Cities could pass ordinances restricting how strip clubs operate if a bill that’s advancing in the Iowa House becomes law.
Representative Julian Garrett, a Republican from Indianola, says the controversy began when justices on the Iowa Supreme Court ruled state law “pre-empted” the City of Hamburg from enacting any restrictions on a local strip club.
“The city passed some regulations, didn’t prohibit them from doing businesses, but it regulated, had provisions about no alcohol on the premises,” Garrett says. “You couldn’t touch the patrons…there were just a lot of restrictions on what you could do at the club.”
The bill which has cleared a House subcommittee would let Iowa cities enforce those kind of regulations on the conduct of employees and customers inside businesses that feature nude dancers. Rita Bettis of the American Civil Liberties Union of Iowa says if the bill becomes law, it may be challenged in court on constitutional grounds — as a violation of free speech.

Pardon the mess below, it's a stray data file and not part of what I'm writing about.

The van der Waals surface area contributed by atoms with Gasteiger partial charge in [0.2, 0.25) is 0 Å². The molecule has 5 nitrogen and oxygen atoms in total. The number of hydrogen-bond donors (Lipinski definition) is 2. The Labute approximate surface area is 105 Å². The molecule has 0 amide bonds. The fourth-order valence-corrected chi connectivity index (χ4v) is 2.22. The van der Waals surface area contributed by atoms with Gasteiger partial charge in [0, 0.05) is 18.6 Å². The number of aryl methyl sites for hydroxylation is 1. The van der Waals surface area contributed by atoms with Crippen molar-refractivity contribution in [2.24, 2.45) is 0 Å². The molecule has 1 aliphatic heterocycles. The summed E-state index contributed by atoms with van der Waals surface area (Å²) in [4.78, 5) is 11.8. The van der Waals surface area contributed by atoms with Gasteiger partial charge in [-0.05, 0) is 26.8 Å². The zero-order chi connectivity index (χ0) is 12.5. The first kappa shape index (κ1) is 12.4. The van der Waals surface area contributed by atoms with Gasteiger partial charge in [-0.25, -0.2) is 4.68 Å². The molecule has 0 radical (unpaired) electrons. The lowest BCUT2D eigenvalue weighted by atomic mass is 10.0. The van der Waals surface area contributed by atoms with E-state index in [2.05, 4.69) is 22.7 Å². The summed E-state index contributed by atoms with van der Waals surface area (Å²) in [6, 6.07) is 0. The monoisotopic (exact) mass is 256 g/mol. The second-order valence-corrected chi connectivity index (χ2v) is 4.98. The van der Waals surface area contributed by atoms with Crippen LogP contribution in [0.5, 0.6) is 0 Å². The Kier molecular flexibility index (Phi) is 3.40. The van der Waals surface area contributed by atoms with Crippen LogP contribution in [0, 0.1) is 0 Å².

“Theoretically, under that Hamburg ordinance, it would sweep up a scientific display of early humans in a state of undress or any number of Broadway shows like ‘The Lion King’ that have elements of nudity,” Bettis says.
The owner of “Shotgun Geniez” in Hamburg filed a lawsuit against the city’s ordinance in December of 2008. Under the city’s rules, performers were barred from stripping ’til they were completely nude and the strippers were not allowed to accept tips. The ordinance was never enforced, however, given the pending lawsuit. In the summer of 2012 the Iowa Supreme Court ruled the Hamburg strip club fell under the provisions of a state law that allows nudity in theaters.